These partners for life stand guard at the entrance to Boston Public Library. No doubt that they are on the lookout for people with overdue books and unpaid library fines. Maybe not being a partner for life is not such a bad thing after all. Partners
You don’t need a big room like this to enjoy reading, yet there is something very conducive, perhaps even seductive, about an airy library space that entices the book browser to sit down and enjoy an extended period of quiet and intellectual stimulation. Quiet reading places can be usually be found at home, but use of a public place to sit down and absorb an engaging piece of literature is also very rewarding.
Both Boston and New York have excellent public library systems, each with their own late 19th century edifice that is worth a visit just to admire the exquisite architecture and interior design of each place. When in New York be sure to check out the Rose Room on the second floor of the library at Bryant Park. With an elaborate wood decor and heavenly murals placed across the ceiling, this vast space is like the Sistine Chapel of US libraries.
Besides the exquisite Reading Room the Boston Public Library has a pair of lions and and several gallery spaces are worth checking out, plus a fancy restaurant called Sebastian’s. All in all, it is a great space to spend a few minutes or the whole day.
Bookstores, although not as ornate, still can provide a rich experience for those who like the idea of having a printed word or image that has been printed on paper and bound within a soft or hard cover. Of course, the idea is to purchase a book and take the reading material home. How these institutions will survive the growing phenomena of the e-books is beyond me, but I do enjoy visiting the brick-and-mortar merchants and bringing home a new book.
In retrospect, anyone visiting NYC or Boston ought to check out these institutions along with the adjoining plazas and park areas. In the process you will learn much the creation of both interior and exterior public space in two of the Northeast’s most important cities.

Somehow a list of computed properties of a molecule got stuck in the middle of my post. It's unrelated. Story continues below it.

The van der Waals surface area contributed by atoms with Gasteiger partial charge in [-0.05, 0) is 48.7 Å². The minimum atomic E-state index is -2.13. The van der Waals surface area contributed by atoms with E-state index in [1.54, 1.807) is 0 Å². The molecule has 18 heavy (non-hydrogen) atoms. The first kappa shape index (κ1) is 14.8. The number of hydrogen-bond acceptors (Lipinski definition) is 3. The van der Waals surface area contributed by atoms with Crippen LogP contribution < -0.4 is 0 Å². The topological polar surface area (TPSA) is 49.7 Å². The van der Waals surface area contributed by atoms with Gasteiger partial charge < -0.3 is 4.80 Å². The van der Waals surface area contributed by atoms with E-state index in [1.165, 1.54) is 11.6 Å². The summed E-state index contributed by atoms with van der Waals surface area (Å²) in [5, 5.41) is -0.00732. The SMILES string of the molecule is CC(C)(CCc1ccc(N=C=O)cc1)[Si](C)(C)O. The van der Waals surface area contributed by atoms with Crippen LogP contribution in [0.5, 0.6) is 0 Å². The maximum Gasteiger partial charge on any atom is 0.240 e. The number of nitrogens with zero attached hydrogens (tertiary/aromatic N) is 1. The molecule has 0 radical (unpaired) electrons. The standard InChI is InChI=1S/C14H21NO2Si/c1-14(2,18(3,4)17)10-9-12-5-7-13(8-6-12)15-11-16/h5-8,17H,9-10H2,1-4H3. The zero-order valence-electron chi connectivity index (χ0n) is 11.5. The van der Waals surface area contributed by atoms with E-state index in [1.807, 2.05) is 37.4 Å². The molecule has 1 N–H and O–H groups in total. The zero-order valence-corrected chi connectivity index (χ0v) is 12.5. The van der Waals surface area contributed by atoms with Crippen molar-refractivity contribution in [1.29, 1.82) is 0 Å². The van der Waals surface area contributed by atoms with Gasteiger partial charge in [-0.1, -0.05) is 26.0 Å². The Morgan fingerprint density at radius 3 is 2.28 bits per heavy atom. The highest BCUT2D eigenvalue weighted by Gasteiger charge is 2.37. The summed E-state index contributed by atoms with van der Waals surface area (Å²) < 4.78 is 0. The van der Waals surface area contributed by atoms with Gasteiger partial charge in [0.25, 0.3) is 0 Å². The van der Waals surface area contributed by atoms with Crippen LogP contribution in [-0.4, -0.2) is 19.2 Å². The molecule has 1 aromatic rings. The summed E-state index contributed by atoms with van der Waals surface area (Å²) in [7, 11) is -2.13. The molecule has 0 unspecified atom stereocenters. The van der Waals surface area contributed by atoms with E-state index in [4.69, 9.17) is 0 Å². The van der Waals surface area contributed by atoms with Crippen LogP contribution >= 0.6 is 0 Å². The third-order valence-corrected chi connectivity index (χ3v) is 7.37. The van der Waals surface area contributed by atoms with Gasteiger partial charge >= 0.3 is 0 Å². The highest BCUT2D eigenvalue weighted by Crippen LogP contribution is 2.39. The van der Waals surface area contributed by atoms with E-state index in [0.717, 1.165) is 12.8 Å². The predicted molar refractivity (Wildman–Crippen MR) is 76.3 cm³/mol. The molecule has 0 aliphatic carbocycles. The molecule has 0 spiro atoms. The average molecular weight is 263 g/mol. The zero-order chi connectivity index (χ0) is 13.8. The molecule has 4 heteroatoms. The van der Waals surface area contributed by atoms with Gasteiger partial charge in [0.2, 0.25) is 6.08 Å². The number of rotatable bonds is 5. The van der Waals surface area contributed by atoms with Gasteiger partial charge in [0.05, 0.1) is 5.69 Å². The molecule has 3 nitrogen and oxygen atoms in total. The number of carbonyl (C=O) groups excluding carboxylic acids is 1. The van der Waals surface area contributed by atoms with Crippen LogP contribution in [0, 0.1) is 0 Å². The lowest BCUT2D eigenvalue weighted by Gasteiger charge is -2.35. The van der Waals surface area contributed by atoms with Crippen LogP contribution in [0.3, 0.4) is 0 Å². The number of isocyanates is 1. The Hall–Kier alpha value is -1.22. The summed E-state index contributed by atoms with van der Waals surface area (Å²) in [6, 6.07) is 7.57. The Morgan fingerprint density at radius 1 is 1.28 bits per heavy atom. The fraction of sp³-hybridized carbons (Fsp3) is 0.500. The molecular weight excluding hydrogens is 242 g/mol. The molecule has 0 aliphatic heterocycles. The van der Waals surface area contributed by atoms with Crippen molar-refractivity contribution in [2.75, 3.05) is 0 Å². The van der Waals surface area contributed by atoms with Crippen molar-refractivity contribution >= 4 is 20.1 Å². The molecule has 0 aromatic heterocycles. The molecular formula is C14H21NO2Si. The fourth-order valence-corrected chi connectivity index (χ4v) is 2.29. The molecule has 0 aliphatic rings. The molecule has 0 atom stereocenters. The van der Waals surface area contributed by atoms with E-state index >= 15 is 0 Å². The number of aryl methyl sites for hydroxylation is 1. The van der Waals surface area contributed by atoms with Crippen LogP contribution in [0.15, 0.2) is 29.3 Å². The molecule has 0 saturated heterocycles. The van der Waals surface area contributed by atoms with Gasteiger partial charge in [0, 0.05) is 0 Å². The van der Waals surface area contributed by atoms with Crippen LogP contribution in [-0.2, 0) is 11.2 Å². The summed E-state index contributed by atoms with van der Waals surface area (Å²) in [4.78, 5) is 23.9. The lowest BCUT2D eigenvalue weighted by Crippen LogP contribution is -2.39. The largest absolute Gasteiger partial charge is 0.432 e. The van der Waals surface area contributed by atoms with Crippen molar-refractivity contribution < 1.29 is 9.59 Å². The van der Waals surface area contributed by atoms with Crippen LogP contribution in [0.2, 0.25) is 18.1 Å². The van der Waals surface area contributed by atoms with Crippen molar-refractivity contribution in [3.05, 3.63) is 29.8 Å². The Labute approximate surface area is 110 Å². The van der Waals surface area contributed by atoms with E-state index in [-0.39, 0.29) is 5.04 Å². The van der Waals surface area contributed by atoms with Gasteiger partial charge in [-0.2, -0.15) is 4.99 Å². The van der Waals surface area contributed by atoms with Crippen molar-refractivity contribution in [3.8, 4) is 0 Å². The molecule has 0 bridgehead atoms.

I made my monthly journey to Boston yesterday and just happened across an exhibition of vintage travel posters at the Boston Public Library. The exhibition, called “Away We Go”, features several dozen beautifully framed vintage color lithographs from the Golden Age of Travel. Once matted and placed behind glass the posters present a large and formidable object, but fortunately the BPL viewing gallery is quite large. Every poster is mounted on a folding stand and then each stand is spread around the room like a line of dominos.
As a result the room is filled with a circle of stunning color graphic images that were printed and displayed in an age when pulling a 30 by 40 color print was not the expensive undertaking that it is today. The 20 foot ceilings of the gallery space, provide an excellent viewing area for observing the posters.
There is even a central lounge area, complete with over stuffed leather chairs, where visitors can sit and relax or thumb through one of the handful of travel books left on a table. These books are contemporary travel guides and picture books issued by modern day world travelers like Lonely Planet, Traveler’s Tales, Rick Steves and National Geographic.
And I just couldn’t resist of giving you a quick tour around the world with some images from the collection at the Boston Public Library. These images are all on display online on Flickr. The images posted here are different from those used in the show , but the show has many great pictures from all around the world of comparable design and imagery. Some mention should does go out to the International Poster House a private business, located on Newbury street, which assisted in the presentation.
And finally for those, who can’t get enough of vintage travel posters, here is a link to the Los Angeles Public Library, which has its own poster collection.